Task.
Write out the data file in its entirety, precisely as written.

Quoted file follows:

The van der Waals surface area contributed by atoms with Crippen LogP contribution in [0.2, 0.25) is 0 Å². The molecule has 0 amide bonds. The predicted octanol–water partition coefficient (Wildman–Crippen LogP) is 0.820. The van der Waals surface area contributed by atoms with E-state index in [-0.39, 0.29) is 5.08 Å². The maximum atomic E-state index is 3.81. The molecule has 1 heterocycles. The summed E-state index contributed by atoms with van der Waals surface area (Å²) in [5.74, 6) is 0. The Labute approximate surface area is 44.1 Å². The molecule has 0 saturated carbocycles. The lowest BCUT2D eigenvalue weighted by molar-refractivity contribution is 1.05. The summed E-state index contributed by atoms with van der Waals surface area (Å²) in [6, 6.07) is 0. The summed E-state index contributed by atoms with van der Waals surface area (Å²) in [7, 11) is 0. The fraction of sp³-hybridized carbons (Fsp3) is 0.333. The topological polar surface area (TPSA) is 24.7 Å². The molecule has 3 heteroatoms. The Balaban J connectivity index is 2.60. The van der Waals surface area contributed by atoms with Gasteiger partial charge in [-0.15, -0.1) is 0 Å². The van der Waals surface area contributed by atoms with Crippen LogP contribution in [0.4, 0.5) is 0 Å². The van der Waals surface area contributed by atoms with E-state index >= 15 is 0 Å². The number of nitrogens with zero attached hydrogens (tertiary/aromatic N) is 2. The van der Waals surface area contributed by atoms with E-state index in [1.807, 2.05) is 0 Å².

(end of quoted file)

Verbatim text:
The van der Waals surface area contributed by atoms with Crippen LogP contribution in [0.2, 0.25) is 0 Å². The molecule has 0 amide bonds. The predicted octanol–water partition coefficient (Wildman–Crippen LogP) is 0.820. The van der Waals surface area contributed by atoms with E-state index in [-0.39, 0.29) is 5.08 Å². The maximum atomic E-state index is 3.81. The molecule has 1 heterocycles. The summed E-state index contributed by atoms with van der Waals surface area (Å²) in [5.74, 6) is 0. The Labute approximate surface area is 44.1 Å². The molecule has 0 saturated carbocycles. The lowest BCUT2D eigenvalue weighted by molar-refractivity contribution is 1.05. The summed E-state index contributed by atoms with van der Waals surface area (Å²) in [6, 6.07) is 0. The summed E-state index contributed by atoms with van der Waals surface area (Å²) in [7, 11) is 0. The fraction of sp³-hybridized carbons (Fsp3) is 0.333. The topological polar surface area (TPSA) is 24.7 Å². The molecule has 3 heteroatoms. The Balaban J connectivity index is 2.60. The van der Waals surface area contributed by atoms with Gasteiger partial charge in [-0.15, -0.1) is 0 Å². The van der Waals surface area contributed by atoms with Crippen LogP contribution in [0.4, 0.5) is 0 Å². The van der Waals surface area contributed by atoms with E-state index >= 15 is 0 Å². The number of nitrogens with zero attached hydrogens (tertiary/aromatic N) is 2. The van der Waals surface area contributed by atoms with E-state index in [1.807, 2.05) is 0 Å².